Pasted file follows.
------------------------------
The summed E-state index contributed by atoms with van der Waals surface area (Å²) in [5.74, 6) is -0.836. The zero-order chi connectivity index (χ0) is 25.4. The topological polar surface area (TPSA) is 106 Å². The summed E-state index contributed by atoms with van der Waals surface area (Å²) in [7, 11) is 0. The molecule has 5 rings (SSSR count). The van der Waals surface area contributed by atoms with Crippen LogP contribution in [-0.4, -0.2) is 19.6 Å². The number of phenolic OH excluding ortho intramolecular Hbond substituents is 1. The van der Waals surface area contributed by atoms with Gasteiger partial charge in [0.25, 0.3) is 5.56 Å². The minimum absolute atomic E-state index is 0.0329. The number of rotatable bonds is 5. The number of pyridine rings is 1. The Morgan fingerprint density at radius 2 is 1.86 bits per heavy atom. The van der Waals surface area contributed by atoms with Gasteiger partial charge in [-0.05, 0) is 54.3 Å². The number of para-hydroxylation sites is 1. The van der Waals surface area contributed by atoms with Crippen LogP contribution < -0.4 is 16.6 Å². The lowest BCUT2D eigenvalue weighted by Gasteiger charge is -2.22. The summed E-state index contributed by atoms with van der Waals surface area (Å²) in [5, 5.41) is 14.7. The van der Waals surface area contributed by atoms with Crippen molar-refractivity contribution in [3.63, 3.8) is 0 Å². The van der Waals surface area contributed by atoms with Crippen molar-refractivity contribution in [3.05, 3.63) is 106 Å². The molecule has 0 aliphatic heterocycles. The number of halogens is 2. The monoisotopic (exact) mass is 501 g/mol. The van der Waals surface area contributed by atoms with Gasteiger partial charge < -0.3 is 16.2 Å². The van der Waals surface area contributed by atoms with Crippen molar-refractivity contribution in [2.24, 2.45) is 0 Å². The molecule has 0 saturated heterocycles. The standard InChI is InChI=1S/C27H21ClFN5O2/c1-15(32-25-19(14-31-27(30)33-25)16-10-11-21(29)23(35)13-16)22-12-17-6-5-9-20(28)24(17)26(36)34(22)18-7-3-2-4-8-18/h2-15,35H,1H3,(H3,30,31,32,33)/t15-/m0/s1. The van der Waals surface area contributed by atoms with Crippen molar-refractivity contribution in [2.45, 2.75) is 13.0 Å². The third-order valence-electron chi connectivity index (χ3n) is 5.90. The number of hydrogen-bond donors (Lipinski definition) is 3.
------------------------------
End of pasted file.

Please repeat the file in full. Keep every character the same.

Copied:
The summed E-state index contributed by atoms with van der Waals surface area (Å²) in [5.74, 6) is -0.836. The zero-order chi connectivity index (χ0) is 25.4. The topological polar surface area (TPSA) is 106 Å². The summed E-state index contributed by atoms with van der Waals surface area (Å²) in [7, 11) is 0. The molecule has 5 rings (SSSR count). The van der Waals surface area contributed by atoms with Crippen LogP contribution in [-0.4, -0.2) is 19.6 Å². The number of phenolic OH excluding ortho intramolecular Hbond substituents is 1. The van der Waals surface area contributed by atoms with Gasteiger partial charge in [0.25, 0.3) is 5.56 Å². The minimum absolute atomic E-state index is 0.0329. The number of rotatable bonds is 5. The number of pyridine rings is 1. The Morgan fingerprint density at radius 2 is 1.86 bits per heavy atom. The van der Waals surface area contributed by atoms with Gasteiger partial charge in [-0.05, 0) is 54.3 Å². The number of para-hydroxylation sites is 1. The van der Waals surface area contributed by atoms with Crippen LogP contribution < -0.4 is 16.6 Å². The lowest BCUT2D eigenvalue weighted by Gasteiger charge is -2.22. The summed E-state index contributed by atoms with van der Waals surface area (Å²) in [5, 5.41) is 14.7. The van der Waals surface area contributed by atoms with Crippen molar-refractivity contribution in [3.63, 3.8) is 0 Å². The van der Waals surface area contributed by atoms with Crippen molar-refractivity contribution in [3.05, 3.63) is 106 Å². The molecule has 0 aliphatic heterocycles. The number of halogens is 2. The monoisotopic (exact) mass is 501 g/mol. The van der Waals surface area contributed by atoms with Gasteiger partial charge < -0.3 is 16.2 Å². The van der Waals surface area contributed by atoms with Crippen molar-refractivity contribution in [2.24, 2.45) is 0 Å². The molecule has 0 saturated heterocycles. The standard InChI is InChI=1S/C27H21ClFN5O2/c1-15(32-25-19(14-31-27(30)33-25)16-10-11-21(29)23(35)13-16)22-12-17-6-5-9-20(28)24(17)26(36)34(22)18-7-3-2-4-8-18/h2-15,35H,1H3,(H3,30,31,32,33)/t15-/m0/s1. The van der Waals surface area contributed by atoms with Crippen molar-refractivity contribution in [2.45, 2.75) is 13.0 Å². The third-order valence-electron chi connectivity index (χ3n) is 5.90. The number of hydrogen-bond donors (Lipinski definition) is 3.